Do eggs truly affect our cholesterol and heart health?
According to a recent review conducted by a team of researchers from the Population Health Research Institute (PHRI) of McMaster University and Hamilton Health Sciences found the answer by analyzing data from three large, long-term multinational studies.
The results suggest there is no harm from consuming a moderate amount of eggs on a daily basis.
"Moderate egg intake, which is about one egg per day in most people, does not increase the risk of cardiovascular disease or mortality even if people have a history of cardiovascular disease or diabetes ... Also, no association was found between egg intake and blood cholesterol, its components or other risk factors.
These results are applicable to both healthy individuals and those with heart disease (details are published in The American Journal of Clinical Nutrition).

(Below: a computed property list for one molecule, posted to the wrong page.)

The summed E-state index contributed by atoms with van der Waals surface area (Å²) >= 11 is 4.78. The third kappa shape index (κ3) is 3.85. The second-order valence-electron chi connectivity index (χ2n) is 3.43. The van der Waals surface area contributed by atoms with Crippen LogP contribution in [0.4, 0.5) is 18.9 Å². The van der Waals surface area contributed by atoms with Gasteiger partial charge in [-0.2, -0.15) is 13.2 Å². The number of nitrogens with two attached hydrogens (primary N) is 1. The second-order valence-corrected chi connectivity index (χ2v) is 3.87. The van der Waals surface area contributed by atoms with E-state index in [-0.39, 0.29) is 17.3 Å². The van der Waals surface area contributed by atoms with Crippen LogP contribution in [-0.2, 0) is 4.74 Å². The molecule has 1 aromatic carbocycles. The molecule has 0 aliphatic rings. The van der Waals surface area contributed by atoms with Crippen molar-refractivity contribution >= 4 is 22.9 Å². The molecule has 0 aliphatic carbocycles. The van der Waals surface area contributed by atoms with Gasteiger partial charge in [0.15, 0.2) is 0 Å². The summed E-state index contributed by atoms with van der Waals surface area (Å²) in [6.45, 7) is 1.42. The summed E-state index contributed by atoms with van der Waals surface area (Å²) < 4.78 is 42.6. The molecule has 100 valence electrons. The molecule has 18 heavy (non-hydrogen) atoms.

Previous studies on egg consumption and diseases have been contradictory, because most of the studies were relatively small or moderate in size and did not include individuals from a large number of countries. The researchers analyzed three international studies conducted by the PHRI.
Egg consumption of 146,011 individuals from 21 countries was recorded in the PURE study and in 31,544 patients with vascular disease from the ONTARGET and the TRANSEND studies.
The data from these three studies involved populations of people from 50 countries spanning six continents at different income levels, so the results are widely applicable.
Eggs provide a great source of protein, Vitamin D and omega 3 fatty acids which are all essential in a healthy diet.
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